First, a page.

On June 5–8, 2017, Humanities Texas partnered with the LBJ Presidential Library and the College of Liberal Arts at The University of Texas at Austin to hold a professional development institute for Texas teachers covering U.S. history during the founding period.
The institute covered topics central to the founding period of U.S. history, including the American Revolution, George Washington’s military leadership and presidency, the Articles of Confederation, Native Americans and African Americans during the Revolution, medicine in early America, the development of the Constitution and the Bill of Rights, the rise of political parties, the role of women during the founding period, Alexander Hamilton and the development of the U.S. economic system, the establishment of the federal judiciary, and American foreign policy from Washington to Monroe.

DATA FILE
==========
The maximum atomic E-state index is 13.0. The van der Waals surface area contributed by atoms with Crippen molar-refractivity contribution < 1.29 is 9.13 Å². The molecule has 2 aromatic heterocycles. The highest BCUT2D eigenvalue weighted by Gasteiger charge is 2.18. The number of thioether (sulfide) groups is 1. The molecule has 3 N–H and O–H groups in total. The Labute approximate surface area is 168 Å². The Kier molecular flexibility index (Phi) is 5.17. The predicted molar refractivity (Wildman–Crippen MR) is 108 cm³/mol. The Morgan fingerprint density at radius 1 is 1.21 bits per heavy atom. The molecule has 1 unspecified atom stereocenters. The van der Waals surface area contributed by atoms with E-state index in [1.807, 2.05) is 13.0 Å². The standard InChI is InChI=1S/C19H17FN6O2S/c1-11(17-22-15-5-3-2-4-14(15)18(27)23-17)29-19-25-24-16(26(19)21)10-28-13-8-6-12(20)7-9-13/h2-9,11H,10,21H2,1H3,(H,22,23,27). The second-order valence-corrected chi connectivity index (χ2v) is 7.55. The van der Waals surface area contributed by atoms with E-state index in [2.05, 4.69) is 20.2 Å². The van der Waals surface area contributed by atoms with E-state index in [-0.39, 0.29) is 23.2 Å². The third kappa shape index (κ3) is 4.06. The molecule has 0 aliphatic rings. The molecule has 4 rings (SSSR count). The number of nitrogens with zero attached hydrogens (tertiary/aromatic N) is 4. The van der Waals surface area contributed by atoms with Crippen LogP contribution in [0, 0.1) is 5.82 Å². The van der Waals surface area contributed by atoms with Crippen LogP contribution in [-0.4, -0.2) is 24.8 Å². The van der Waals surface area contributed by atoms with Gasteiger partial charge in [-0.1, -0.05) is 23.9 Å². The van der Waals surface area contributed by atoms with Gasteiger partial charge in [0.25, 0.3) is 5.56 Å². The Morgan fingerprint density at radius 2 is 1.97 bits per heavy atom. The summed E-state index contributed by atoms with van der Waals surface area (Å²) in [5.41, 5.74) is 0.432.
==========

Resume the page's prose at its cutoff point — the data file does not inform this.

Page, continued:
Like all Humanities Texas teacher programs, the institute emphasized close interaction with scholars, the examination of primary sources, and the development of effective pedagogical strategies and engaging assignments and activities.
Pulitzer Prize-winning historian Jack N. Rakove (Stanford University) delivered the institute’s keynote lecture. The program faculty also included Zara Anishanslin (University of Delaware), Carol Berkin (Baruch College), Albert S. Broussard (Texas A&M University), Denver Brunsman (George Washington University), Jesús F. de la Teja (Texas State University), Woody Holton (University of South Carolina), Joseph F. Kobylka (Southern Methodist University), James Kirby Martin (University of Houston), Pulitzer Prize-winning historian David M. Oshinsky (New York University), and Alan Tully (UT Austin).
The institute took place at the LBJ Presidential Library in Austin from June 5–8, 2017. The schedule is available here.
The institute was made possible with major funding from the State of Texas, with ongoing support from the National Endowment for the Humanities.